Business accounts do have their own idiosyncrasies, but knowing where the most common pain points are is the first step in developing a plan to overcome them. It’s especially crucial for this information to be clearly conveyed  to first-timers as they navigate the steep learning curve of business ownership.

To begin opening a business account, owners, except for sole proprietors and single-member LLCs, must have an employer identification number (EIN). Many don’t realize that, though, which can cause hiccups in the opening process. 

Many business owners don’t expect some of the more obscure or unexpected requirements, like shareholder information, certificates of good standing, or specifications about international transactions. 

Further complications can arise if there are more than one owner of a business. Each owner needs all their personal information on record to open the account.

What small businesses want in a business account

Just like any other bank customer or credit union member, business owners simply want accessibility, options, and security at minimum hassle. By building upon the framework of the simpler consumer account, financial institutions can easily translate their expertise in that area into business banking. Taking the “shopping cart” style approach to account opening allows business owners to select the exact products they want for their business’s unique needs, and leave behind the products they don’t. 

One place to manage everything: Multilayered options help small businesses invoice clients, assign team roles, manage payment and more; things individuals don’t generally need to worry about, but are crucial for business owners. Consolidating multiple sources of data for things like taxes, billing, and payroll can help boost efficiency and reduce stress for business owners. This also allows them easier access to new insights that can help them in the future. Furthermore, 87% of business owners want the same provider for banking and credit services, making accessing both as easy and seamless as possible. 

An intuitive experience they feel comfortable using: Small businesses don’t typically have finance teams. That’s why it’s so important that the business banking experience be intuitive and seamless for businesses to manage themselves. This can be helped by automated decisioning and security features, and clear, concise checklists to make things easier for business customers and bank staff alike.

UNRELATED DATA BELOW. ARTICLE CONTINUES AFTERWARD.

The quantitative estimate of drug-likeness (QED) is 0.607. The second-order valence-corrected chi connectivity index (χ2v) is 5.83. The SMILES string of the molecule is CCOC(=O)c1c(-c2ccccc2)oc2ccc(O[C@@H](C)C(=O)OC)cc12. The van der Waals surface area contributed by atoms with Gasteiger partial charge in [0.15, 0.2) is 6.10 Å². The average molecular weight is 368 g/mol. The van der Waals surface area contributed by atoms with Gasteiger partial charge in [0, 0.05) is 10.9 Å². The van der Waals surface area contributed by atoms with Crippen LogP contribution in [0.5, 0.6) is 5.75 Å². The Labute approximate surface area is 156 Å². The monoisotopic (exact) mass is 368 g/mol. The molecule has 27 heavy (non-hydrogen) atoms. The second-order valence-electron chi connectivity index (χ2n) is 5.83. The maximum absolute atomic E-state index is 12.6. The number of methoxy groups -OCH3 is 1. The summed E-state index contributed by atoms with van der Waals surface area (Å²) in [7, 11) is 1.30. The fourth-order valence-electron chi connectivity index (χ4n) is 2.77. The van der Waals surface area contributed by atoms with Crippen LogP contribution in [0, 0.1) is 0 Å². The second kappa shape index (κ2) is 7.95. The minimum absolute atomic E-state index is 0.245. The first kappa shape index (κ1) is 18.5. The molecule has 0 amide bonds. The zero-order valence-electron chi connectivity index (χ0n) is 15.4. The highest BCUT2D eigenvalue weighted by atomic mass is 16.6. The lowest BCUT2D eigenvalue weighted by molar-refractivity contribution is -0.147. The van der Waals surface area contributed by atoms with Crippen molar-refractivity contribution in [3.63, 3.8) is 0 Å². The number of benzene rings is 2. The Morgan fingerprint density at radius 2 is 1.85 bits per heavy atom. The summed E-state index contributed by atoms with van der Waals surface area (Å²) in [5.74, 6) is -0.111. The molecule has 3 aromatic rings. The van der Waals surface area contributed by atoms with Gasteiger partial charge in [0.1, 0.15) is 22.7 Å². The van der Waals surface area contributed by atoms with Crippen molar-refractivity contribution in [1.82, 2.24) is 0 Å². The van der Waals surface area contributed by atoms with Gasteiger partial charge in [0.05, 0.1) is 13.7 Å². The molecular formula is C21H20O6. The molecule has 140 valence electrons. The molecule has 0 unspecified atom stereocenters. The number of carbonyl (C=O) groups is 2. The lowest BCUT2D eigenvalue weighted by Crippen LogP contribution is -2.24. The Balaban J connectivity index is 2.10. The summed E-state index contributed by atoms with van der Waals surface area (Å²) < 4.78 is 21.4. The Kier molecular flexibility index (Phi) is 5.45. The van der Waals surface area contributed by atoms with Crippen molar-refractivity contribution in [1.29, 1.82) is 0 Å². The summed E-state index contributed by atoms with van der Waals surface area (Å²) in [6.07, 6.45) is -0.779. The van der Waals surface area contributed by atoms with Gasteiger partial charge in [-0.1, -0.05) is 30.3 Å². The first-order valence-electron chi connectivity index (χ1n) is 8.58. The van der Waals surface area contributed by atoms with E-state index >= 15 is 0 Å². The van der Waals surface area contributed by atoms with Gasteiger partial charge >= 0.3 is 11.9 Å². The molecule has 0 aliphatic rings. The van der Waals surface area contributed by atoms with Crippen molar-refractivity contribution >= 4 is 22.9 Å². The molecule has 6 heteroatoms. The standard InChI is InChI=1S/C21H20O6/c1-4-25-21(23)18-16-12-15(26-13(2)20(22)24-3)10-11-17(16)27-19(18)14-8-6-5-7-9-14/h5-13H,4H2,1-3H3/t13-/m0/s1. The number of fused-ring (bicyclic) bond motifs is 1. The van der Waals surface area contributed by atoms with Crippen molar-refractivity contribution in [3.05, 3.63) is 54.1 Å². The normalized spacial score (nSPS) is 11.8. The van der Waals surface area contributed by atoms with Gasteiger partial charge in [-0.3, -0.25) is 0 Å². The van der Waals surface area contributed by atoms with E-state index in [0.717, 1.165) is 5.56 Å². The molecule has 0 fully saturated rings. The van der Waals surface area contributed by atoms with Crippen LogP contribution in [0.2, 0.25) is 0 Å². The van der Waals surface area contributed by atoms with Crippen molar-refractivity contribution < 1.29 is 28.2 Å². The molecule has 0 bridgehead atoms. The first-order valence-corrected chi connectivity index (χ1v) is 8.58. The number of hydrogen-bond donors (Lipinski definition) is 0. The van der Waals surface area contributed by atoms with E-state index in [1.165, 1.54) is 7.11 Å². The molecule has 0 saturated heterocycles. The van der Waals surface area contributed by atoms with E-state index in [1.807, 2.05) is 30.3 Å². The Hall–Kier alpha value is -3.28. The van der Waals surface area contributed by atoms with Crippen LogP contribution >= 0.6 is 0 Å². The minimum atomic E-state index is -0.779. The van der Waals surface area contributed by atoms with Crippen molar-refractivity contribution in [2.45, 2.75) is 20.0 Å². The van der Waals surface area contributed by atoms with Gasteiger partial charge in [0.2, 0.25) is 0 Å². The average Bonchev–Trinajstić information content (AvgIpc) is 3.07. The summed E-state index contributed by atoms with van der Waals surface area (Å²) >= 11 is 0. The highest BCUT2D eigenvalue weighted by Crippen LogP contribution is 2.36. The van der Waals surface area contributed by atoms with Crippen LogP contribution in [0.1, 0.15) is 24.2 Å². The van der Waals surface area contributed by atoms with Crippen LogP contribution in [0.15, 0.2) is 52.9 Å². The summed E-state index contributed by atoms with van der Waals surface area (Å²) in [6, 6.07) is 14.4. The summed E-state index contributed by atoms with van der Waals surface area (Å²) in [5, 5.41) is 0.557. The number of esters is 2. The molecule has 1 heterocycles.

Fewer fees for better business growth: Because of the precarious position of many small businesses in the face of a global pandemic and a looming recession, owners look to make every dollar count, and that means looking for an account that isn’t going to end up being a drain on their funds. 58% of small business owners want an account that has no fees.

Support and clarity: Running a business can be complicated. There are loans, government programs (which are notoriously detailed and complex), and options that small business owners may not even realize are available. They need a trusted advisor to help clarify their options and support them through decision-making and planning for the future. 77% of small businesses report taking on day-to-day accounting, and so it’s crucial that their bank be on hand to help them navigate these responsibilities. 

How offering business accounts can help your institution

Just as a business account is beneficial for the business owners, offering this option is similarly beneficial to banks and credit unions. 

For one thing, the small business market is huge – comprising 90% of businesses and more than half of all employment worldwide – but remains largely untapped. But even with those numbers, it’s also a market in need. The past two years have hit small businesses hard, and they’re the second-largest group receiving government help. That means banks and credit unions are in a great place to step in and offer stability, advisory, and options. 

Offering business options can also help keep current customers and attract new ones. 22% of business owners are considering switching to a new institution, with those who applied for PPP loans to be four times more likely to do so. That’s because they’re looking for a more supportive and comprehensive banking option. But there’s another group of business owners – 42% of them – who consider switching to be too much of a hassle, no matter how unhappy they might be. Imagine the possibilities if your institution offered them the opportunity to switch without the hassle. 

Narmi Inc.
3 East 28th St. Floor 12
New York, NY 10016

Why a consumer account isn’t cutting it for your business customers